“The Butterfly Effect” or “An Idea for an Expansion-based MMO”
A Sound of Thunder is a movie that was released in 2005. If you haven’t seen the movie, you should, it is a decent flick, despite the (now) dated CGI and some truly horrendous green-screen shots, but I am just digressing as usual. Fair warning, there are spoilers ahead for the movie. By spoilers I mean I will lay bare the entire freaking plot of the movie.
In the future, some 50 odd years from now, one group of scientists have discovered time travel. They form a company called Time Safari and take oodles of money from rich folks to go back 65 million years and hunt dinosaurs. But what about the butterfly effect, you ask? Well the scientists are smart, you see. They always take the people to the same exact moment in time to kill this one poor bastard of a T-Rex, who gets stuck in swamp mud seconds before a volcano erupts. In short, he was going to die anyway, the travelers just change the means by which he dies.
In one trip, someone (we find out later) steps on a butterfly on their way out, and that changes everything. The present starts changing dramatically. 24 hours after this particular incident a “time-wave” sweeps the globe and all sorts of extinct insect species invade, complete with foliage of all different types and sorts. These time-waves will continue endlessly until 65 million years of alternate evolution catches up with us. Since we were the last major species to evolve, the last time-wave may turn us into something completely different (it does at the end) or it may wipe us from existence altogether as if we never happened.
Each successive time-wave brings with us newer species of beasts that have evolved in an alternate history on Earth, and they continue to stem any of the protagonists’ progress towards a solution to their time-sensitive dilemma. The first wave produces foliage and giant insects. The next wave results in what can only be described as “baboon-o-raptors” (velociraptors that survived the Jurassic era and have evolved to develop the intelligence and cunning of your common baboon). The wave following that one results in giant bats (not very imaginative I know). Since each wave brings with it new forms of both flora and fauna, the environment (and its challenges) constantly change.
Think the changes Cataclysm made to the surface of Azeroth, except each time-wave fundamentally changes the geography every time.
Sidenote: There is a huge hole in the plot. Minutes after the hunting party kills the dinosaur, a volcano erupts, destroying all life in the area. This effectively implies that the butterfly in question would have also died. So stepping on it and killing it, technically, should have had no consequence in the first place. Just saying.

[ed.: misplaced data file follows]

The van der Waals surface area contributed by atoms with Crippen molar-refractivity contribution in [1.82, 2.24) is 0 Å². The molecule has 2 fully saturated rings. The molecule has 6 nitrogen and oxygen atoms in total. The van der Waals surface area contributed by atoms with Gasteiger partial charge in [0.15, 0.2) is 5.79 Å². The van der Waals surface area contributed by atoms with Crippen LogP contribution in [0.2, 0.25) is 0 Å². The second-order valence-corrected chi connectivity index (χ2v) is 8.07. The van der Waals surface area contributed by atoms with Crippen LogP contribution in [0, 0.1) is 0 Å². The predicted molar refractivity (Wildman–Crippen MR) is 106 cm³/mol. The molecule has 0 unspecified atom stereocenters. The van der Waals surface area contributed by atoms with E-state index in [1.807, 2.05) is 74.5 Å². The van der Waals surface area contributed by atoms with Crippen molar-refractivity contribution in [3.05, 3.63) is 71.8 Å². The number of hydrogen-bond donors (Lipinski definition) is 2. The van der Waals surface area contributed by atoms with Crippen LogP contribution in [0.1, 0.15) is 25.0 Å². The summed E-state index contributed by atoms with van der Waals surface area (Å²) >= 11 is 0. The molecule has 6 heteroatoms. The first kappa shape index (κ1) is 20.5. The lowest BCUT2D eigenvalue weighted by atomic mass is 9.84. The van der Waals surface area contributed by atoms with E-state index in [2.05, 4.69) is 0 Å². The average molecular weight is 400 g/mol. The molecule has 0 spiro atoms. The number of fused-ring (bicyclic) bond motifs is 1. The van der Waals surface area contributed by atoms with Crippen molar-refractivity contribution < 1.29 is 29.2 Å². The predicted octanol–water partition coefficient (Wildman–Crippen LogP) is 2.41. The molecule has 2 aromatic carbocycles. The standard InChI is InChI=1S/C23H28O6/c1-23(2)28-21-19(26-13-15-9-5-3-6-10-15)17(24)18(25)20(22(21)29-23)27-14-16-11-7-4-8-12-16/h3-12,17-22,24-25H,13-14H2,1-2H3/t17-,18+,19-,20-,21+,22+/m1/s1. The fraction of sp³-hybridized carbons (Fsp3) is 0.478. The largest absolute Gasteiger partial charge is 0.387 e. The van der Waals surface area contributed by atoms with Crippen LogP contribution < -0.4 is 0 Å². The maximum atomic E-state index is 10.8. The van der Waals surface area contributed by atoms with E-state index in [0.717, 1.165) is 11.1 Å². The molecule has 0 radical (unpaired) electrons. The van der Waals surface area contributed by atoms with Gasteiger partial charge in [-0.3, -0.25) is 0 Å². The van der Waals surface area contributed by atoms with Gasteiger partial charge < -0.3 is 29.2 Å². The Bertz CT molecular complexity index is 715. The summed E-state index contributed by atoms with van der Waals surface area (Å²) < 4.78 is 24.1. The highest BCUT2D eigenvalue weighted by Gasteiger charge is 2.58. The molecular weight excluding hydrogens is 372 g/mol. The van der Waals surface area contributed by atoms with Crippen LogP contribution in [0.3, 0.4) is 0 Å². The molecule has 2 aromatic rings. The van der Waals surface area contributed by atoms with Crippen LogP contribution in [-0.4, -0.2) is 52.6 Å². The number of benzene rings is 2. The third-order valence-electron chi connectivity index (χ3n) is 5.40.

The MMO: The Butterfly Effect
This creates a wonderful setting for an expansion-based MMO. The game starts normally. You are a civilian in the normal world, and at the beginning of your journey, the first time-wave knocks you off of your feet. You get up, only to find yourself surrounded by chaos. Vines and roots have sprouted everywhere and there are massive insects roaming the streets. There is panic everywhere. You have to gather your bearings and figure out what is going on. Information is scarce, and you have no idea that something like time travel exists, let alone that we screwed up the past resulting in a morphing present.
The setting would be earth, except ravaged by the sudden influx of brand new forms of flora and fauna. The ultimate objective for the MMO would be to figure out what is happening, and undertake smaller missions near your starting area, trying to sort out the cause of everything. You must band with other players to help out the beleaguered and trapped scientists of the massive facility where time-travel is made possible (thus the raiding experience). After rescuing these individuals you have to gather equipment from around the world to repair the machinery that will allow you to go back in the past and undo your mistakes.
Each successive expansion will be a “time-wave”. The landscape radically alters, new species and born and the existing ones evolve further (or go extinct), and you have to continuously adapt to the situation, steadily working towards repairing the machine. The machine, post-first-time-wave, has been encapsulated in a temporal shield, protecting it from further damage from successive time-waves.
Each time-wave thus brings macro challenges as you recover equipment from around the world, as well as micro-challenges in specific locations. For instance, say you travel to Japan to recover a critical particle accelerator. In order to acquire it, you must first help the local populace by dealing with their pest problems. They will then befriend you and guide you in the right direction. The individual who will sell you the device has his own agenda and goals that you must satisfy before he agrees to help you, thus following the established MMO dynamics of questing and (streamlined) quest hubs.
This is highly preliminary, and a very loose concept I know. I am just sharing it because I want to see what other MMO bloggers have to say about the story and setting itself. We will get to mechanics and MMO conventions in a later post.